The U.S. director, screenwriter and producer Todd Haynes is known for shaping out an original universe in which his familiarity with U.S. and European cinema go hand in glove with a modern sensibility. His characters – often with extraordinary performances by the female leads – bring back the magic of great cinema, of art that achieves the sublimation of reality without lapsing into disenchantment.
You've been described throughout your whole career as an “independent” filmmaker. What does this label, and independence, mean to you?
Independence is really about the ways in which we keep on pushing against the boundaries of what the medium prescribes and hopefully, in doing so, keep the medium alive. When you're questioning conventions, things don't get stuck, and that's what keeps creative experiences vital, even in the best forms of popular entertainment. People used to attribute the “independent” label in regards of the way films were financed, not getting money from the studio. That very quickly became a very limited way to describe works, because many times this “independence” resembled studio filmmaking in style and sensibility. They just wanted to get in the club. Instead, I always wanted to question the club.
What kind of filmmakers inspired you and your style?
The kind of art, literature and film that formed me and always made me think was the one where you'd question society, and see things in a new way from a different angle. I was coming out from an experimental sensibility and ended up re-examining the formal traditions of classic Hollywood filmmaking in its heyday. A lot of filmmakers, who have attracted me, like Fassbinder, made the same journey. He started from a radical sensibility and then discovered Douglas Sirk, looking at the conventions of melodrama. It is the same kind of outsider's sensibility that you can see in the works of Alfred Hitchcock as well. He wanted the audience to be in his grip, and yet he was able to speak about the universal conflicts inside all of us, the danger and illicit. He could be radical and popular at the same time.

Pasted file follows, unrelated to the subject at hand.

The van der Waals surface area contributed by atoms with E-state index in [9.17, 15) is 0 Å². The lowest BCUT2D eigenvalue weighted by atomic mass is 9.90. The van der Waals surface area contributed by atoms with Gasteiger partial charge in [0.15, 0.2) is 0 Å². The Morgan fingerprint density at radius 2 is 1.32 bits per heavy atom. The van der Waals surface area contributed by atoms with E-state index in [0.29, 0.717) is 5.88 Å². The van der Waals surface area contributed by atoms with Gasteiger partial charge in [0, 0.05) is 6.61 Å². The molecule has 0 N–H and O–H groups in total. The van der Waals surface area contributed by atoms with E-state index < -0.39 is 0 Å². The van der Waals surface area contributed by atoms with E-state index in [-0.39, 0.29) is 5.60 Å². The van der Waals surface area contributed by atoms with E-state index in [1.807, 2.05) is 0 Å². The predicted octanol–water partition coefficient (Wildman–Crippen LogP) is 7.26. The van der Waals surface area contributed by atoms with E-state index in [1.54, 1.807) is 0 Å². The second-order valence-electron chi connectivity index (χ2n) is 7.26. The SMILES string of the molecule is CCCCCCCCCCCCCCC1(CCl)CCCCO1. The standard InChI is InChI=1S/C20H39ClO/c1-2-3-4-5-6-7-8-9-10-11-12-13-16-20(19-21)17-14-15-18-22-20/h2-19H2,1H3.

You made 7 feature films in 26 years. Would you have liked to make more different and larger films?
Definitely not larger, I wouldn't want to move towards a more commercial landscape. I am content with my level of fame. I would still want to be able to live my life otherwise I would lose contact from the world. I want to stay connected to what drives me, and not just turn into a product maker; check boxes of success and enter the award machine. Especially the process of award campaigning is a strange distortion; a marketing reality that I accept and understand, but that destroys something inside you every time you go through it. But festivals, I love.
Frequent collaborators throughout your career include producer Christine Vachon, cinematographer Ed Lachman and actors like Julianne Moore and Cate Blanchett. Did you consciously try to create a family to work with?
As a family, we are indeed a very dysfunctional one (laughs). But of course, we are a very functional one when it comes to work. They help me with their ongoing vitality, with their creativity, and also in bringing new things into the fold.
Reprinted shortened interview taken by Massimo Benvegnu for PardoLive, the Newsletter for the Locarno Film Festival